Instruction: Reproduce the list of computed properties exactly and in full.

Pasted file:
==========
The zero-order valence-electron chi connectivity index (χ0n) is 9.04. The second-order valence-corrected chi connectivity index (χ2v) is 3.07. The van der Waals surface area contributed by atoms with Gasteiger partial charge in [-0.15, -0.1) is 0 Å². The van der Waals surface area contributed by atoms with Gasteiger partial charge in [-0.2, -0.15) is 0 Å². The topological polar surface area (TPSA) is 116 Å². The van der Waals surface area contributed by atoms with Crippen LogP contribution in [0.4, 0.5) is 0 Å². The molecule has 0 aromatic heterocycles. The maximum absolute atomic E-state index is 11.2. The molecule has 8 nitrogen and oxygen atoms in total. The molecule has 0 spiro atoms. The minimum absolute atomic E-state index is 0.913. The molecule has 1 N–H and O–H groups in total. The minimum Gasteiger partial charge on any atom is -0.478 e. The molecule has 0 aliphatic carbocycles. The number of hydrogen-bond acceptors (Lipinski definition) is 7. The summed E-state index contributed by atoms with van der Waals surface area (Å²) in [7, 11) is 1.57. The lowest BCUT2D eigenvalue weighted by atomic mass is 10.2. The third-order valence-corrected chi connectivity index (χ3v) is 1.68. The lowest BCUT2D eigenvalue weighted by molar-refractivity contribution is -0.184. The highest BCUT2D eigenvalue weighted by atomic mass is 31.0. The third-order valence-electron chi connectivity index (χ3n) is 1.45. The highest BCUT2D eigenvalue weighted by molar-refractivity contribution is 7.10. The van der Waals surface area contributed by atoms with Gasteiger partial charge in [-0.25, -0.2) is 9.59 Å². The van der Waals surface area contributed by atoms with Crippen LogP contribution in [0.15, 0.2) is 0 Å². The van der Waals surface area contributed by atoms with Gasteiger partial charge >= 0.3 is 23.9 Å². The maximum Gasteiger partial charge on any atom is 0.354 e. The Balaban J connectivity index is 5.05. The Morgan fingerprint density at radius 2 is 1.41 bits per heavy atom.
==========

The zero-order valence-electron chi connectivity index (χ0n) is 9.04. The second-order valence-corrected chi connectivity index (χ2v) is 3.07. The van der Waals surface area contributed by atoms with Gasteiger partial charge in [-0.15, -0.1) is 0 Å². The van der Waals surface area contributed by atoms with Gasteiger partial charge in [-0.2, -0.15) is 0 Å². The topological polar surface area (TPSA) is 116 Å². The van der Waals surface area contributed by atoms with Crippen LogP contribution in [0.4, 0.5) is 0 Å². The molecule has 0 aromatic heterocycles. The maximum absolute atomic E-state index is 11.2. The molecule has 8 nitrogen and oxygen atoms in total. The molecule has 0 spiro atoms. The minimum absolute atomic E-state index is 0.913. The molecule has 1 N–H and O–H groups in total. The minimum Gasteiger partial charge on any atom is -0.478 e. The molecule has 0 aliphatic carbocycles. The number of hydrogen-bond acceptors (Lipinski definition) is 7. The summed E-state index contributed by atoms with van der Waals surface area (Å²) in [7, 11) is 1.57. The lowest BCUT2D eigenvalue weighted by atomic mass is 10.2. The third-order valence-corrected chi connectivity index (χ3v) is 1.68. The lowest BCUT2D eigenvalue weighted by molar-refractivity contribution is -0.184. The highest BCUT2D eigenvalue weighted by atomic mass is 31.0. The third-order valence-electron chi connectivity index (χ3n) is 1.45. The highest BCUT2D eigenvalue weighted by molar-refractivity contribution is 7.10. The van der Waals surface area contributed by atoms with Gasteiger partial charge in [-0.25, -0.2) is 9.59 Å². The van der Waals surface area contributed by atoms with Crippen LogP contribution in [0.15, 0.2) is 0 Å². The van der Waals surface area contributed by atoms with Gasteiger partial charge >= 0.3 is 23.9 Å². The maximum Gasteiger partial charge on any atom is 0.354 e. The Balaban J connectivity index is 5.05. The Morgan fingerprint density at radius 2 is 1.41 bits per heavy atom.